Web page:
To get quantum computers out of the lab and into the effort to solve real-world challenges, Intel plans to address each layer of a full quantum stack, according Anne Matsuura, director of Quantum & Molecular Technologies, Intel Labs at Intel Corporation.
Matsuura addressed the crowds gathered virtually at Intel Labs Day 2020 on some of those challenges and some of the opportunities for “quantum practicality,” a term Intel uses to describe ways that quantum computers can be used in the real world, such as assisting with drug design and materials research.
“Today’s hundred qubits — or even a thousand qubits — will not get us there, however,” she said. “We will need a full-stack, commercial scale quantum computing system of millions of qubits to attain quantum practicality for this type of ambitious problem-solving.”
The reason that those large numbers of qubits will be needed is due to the exponential computing power — and super sensitivity — of qubits.
“A quantum computer power grows exponentially with the number of qubits,” Matsuura explained. “So, theoretically, if we had 50 of these entangled qubits, we would be able to access more states than any possible super computer, if we had 300 entangled qubits, we could represent more states than atoms in the universe at the same time. It all sounds really powerful, but the qubits are very fragile, they don’t have very long lifetimes. Noise or information causes a loss of information. So, in reality, we’ll need hundreds of thousands — or even more likely — probably millions of high quality qubits for a commercial-sized quantum computer.”
“We will need a full-stack, commercial scale quantum computing system of millions of qubits to attain quantum practicality for this type of ambitious problem-solving.”
Fortunately, Intel, which has a long history of fitting more and more semiconductors on smaller and smaller chips, knows a thing or two about scaling.
“It is inherent to how we approach technology and innovation — and quantum is no different,” said Matsuura.
To address the challenges of mastering qubit technology, Intel is focusing on spin-qubit technologies, cryogenic control technology and full-stack innovation.
Intel believes that spin-qubit technology lends itself to the scaling challenge compared to other approaches, said Matsuura. It also is an approach that leverages Intel’s current manufacturing capabilities, Matsuura said.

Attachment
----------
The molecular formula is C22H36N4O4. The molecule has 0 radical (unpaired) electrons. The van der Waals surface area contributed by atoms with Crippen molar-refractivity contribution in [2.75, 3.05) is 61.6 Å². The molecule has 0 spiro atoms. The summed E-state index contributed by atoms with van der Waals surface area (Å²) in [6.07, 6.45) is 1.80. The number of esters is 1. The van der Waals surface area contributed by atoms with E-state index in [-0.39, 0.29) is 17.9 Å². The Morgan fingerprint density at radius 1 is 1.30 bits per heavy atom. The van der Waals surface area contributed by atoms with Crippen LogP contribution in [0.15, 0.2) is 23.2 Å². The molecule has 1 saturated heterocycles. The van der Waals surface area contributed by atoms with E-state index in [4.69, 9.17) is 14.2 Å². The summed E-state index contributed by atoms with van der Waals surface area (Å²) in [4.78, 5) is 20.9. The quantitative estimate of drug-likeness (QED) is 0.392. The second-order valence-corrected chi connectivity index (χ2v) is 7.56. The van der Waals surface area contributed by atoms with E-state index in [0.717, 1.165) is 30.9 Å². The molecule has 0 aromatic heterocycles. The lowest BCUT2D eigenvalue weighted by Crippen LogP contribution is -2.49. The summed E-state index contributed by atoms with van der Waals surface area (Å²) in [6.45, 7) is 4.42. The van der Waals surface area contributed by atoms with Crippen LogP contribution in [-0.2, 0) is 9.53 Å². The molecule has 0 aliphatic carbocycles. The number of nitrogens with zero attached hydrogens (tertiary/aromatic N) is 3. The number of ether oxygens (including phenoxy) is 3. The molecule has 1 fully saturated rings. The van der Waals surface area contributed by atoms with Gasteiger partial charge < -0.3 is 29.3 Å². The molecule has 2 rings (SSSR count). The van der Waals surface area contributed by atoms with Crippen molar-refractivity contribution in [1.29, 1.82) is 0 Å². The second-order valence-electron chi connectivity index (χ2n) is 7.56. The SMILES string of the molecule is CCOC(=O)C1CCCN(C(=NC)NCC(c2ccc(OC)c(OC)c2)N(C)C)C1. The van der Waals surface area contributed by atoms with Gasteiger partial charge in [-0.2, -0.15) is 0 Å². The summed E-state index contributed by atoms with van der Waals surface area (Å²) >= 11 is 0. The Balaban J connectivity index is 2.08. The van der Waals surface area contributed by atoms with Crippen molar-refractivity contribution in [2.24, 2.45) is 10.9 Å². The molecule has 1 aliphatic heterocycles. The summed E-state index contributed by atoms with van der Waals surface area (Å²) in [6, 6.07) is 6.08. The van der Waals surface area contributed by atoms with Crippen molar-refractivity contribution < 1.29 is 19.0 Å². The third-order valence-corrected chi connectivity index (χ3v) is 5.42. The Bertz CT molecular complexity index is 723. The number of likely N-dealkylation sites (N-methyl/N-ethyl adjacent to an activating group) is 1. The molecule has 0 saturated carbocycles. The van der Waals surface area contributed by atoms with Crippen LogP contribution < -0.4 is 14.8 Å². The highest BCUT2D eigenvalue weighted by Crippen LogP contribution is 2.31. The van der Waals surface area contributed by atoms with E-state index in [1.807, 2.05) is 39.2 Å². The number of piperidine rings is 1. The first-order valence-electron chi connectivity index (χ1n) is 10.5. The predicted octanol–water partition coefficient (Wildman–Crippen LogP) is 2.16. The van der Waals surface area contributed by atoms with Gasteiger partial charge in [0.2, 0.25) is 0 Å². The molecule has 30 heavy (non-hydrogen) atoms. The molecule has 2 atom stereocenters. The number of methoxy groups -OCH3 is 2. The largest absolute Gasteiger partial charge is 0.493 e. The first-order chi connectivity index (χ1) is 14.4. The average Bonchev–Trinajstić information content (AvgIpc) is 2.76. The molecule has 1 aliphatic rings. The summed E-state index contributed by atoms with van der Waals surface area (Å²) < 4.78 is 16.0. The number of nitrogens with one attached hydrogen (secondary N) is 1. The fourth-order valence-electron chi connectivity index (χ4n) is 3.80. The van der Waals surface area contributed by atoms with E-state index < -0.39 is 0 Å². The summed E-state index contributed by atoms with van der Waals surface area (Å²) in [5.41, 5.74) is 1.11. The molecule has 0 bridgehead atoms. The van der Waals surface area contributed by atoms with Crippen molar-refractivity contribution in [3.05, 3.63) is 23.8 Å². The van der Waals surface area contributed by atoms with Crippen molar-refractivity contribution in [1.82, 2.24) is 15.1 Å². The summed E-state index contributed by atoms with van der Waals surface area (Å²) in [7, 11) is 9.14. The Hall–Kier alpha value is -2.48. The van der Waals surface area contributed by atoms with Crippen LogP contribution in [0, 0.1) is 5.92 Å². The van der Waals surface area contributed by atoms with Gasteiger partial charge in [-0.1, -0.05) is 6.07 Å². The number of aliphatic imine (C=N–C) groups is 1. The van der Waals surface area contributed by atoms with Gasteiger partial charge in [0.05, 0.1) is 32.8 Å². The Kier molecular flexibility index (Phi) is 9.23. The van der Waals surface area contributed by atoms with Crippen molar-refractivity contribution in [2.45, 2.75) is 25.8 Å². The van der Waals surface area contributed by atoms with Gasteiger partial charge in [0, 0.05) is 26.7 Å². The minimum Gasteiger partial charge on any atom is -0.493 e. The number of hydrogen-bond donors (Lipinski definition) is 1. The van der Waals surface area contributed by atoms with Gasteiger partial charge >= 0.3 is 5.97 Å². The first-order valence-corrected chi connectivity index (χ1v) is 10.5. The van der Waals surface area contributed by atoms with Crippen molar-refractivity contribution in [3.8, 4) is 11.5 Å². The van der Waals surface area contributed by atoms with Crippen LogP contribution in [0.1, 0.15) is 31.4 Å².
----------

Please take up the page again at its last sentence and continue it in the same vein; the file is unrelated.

She added that this also addresses a key challenge of delivering that quantum practicality — building quality qubits that can be manufactured in large volumes, but ones that also have long lifetimes and produce sufficient connectivity between qubits.
Qubit control is another challenge and it’s one that Intel is making progress, according to Matsuura.
In many of today’s designs, qubits are controlled by racks of control electronics with complex wiring leading to the qubit, which rest in a cryogenic refrigerator. This would take millions of wires if the design would scale to needed dimensions. Intel’s cryogenic qubit control chip technology is developed to maximize qubit control.
Matsuura also said that Intel has a plan to address error correction, another key quantum challenge.
“We are developing noise-resilient quantum algorithms and error mitigation techniques to help us run those algorithms on today’s small qubit systems,” she said.
The final challenge is building a scalable full stack quantum computer.
“Since quantum computing is an entirely new type of compute, that has an entirely new way of running programs, we need hardware, software and applications developed specifically for quantum,” said Matsuura. “This means that quantum computing requires new components at all levels of the stack — from the application, compiler, qubit control processor, control electronics and qubit chip device. Intel is develop all components of the full quantum computing stack.”
More information about Intel’s quantum program is available here.